… and to define a search path, which is the place where pdflib looks for files etc:

 $pdf->set_parameter('SearchPath', PATH);

After loading a built-in font …

 $font['Helvetica']  =   $pdf->load_font('Helvetica', 'host', '');

…we can start filling content into the pdf document.

BEFORE iterating the address array we load the logo file:

 $logo   =   $pdf->load_image('tiff', 'think-php.tif', '');

Here the first parameter indicates what image type we use. Auto is the most flexible value, but also the slowest, because php/pdflib needs the time to detect the type.

Then we iterate the address array …

foreach ($visitors AS $visitor_id => $visitor) {

…and create one page for each data set:

 $pdf->begin_page_ext(85 / PT, 55 / PT, '');

Here the width of the page is set to 85 mm and the height to 55 mm.

Now we can start filling the page with content. First of all we place the logo file we loaded before:

 $pdf->fit_image($logo, 5 / PT, 37 / PT, 'scale 1.0');

We also need some text. The headline…

 $pdf->setfont($font['Helvetica'], 14.0); // set font-face and -size
 $pdf->set_text_pos(35 / PT, 41.5 / PT); // set position
 $pdf->show('1. thinkPHP day'); // display

…and the name and the code:

 $pdf->setfont($font['Helvetica'], 11.0);
 $pdf->set_text_pos(25 / PT, 32 / PT);
 $pdf->show($visitor['name']);
 $pdf->setfont($font['Helvetica'], 9.0);
 $pdf->continue_text($visitor['code']);

And finally we get the barcode and place it.
PDFlib is unable to load files from an url, so we first have to create a “pdflib virtual file” (=pvf)…

 $imgdata = implode('', file('http://path/to/createBarcode.php?code=' . $visitor['code']));

 $tmpimgfile = '/pvf/'.$visitor_id.'.tif';
 $pvf_handle = $pdf->create_pvf($tmpimgfile, $imgdata, '');

…and then load the barcode image into it:

 $image = $pdf->load_image('auto', $tmpimgfile, '');
 $pdf->fit_image($image, 0 / PT, 2.5 / PT, 'scale 1.0 boxsize {'.(85 / PT).' ' .(20 / PT).'} position 50 fitmethod meet');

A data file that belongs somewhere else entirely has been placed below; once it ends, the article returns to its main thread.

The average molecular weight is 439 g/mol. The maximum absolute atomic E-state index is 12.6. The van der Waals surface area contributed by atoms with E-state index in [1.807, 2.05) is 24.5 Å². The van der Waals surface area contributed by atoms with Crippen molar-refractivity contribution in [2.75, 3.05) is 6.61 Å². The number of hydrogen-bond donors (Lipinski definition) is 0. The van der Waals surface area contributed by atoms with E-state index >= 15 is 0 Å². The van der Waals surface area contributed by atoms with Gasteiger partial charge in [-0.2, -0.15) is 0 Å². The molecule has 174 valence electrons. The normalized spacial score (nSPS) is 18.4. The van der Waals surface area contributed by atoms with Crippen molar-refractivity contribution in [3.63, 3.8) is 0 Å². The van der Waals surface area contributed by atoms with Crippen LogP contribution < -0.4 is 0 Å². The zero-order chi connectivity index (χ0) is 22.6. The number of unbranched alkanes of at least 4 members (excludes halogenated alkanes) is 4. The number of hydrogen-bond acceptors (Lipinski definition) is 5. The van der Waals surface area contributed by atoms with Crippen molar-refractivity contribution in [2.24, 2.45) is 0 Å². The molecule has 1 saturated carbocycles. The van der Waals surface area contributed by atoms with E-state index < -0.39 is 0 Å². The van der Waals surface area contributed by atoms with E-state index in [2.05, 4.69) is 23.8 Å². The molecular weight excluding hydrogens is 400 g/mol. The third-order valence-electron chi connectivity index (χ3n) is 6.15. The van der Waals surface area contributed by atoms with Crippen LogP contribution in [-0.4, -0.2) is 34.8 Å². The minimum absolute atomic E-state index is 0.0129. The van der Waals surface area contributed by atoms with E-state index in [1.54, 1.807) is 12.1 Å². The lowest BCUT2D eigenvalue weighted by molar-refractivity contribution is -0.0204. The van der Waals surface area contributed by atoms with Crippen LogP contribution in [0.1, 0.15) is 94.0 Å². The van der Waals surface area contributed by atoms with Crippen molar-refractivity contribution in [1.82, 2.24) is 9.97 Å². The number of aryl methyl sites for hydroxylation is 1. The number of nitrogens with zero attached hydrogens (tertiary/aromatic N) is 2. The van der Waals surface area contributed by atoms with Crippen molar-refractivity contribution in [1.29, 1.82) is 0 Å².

$pdf->close_image($image);

After that we can delete the pvf…

$pdf->delete_pvf($pvf_handle);

…and close the page:

 $pdf->end_page_ext('');

After the closing foreach-bracket we need to close the logo image file…

 $pdf->close_image($logo);

… close the document…

 $pdf->end_document('');

…and conditionally output the created pdf to the browser:

 if (PREVIEW_IN_BROWSER === true)  {
     $buf = $pdf->get_buffer();
     $len = strlen($buf);
     header ('Content-type: application/pdf');
     header ('Content-Length: ' . $len);
     header ('Content-Disposition: inline; filename=blog_thinkphp.pdf');
     print $buf;
 }

That’s it!

You now may wonder why the logo file is opened and closed outside the foreach-block while we open, place and close the barcode inside.
Well, the reason for that is simple: Speed and space.
The logo doesn’t change, it always remains the same. If I only load it once I save the time for opening it within each page. And, nevertheless, I make use of a pdf technology called XObject. This has the effect, that only a reference to an image is placed at each page instead of the image data itself; that’s how I save lots of space.
E.g. if I have 10 addresses and create a pdf out of them, with XObject it takes me just 61 KB of space, without XObject it takes me 486 KB.
Now imagine you do that with many more addresses!

Example application: pdf_Creation.zip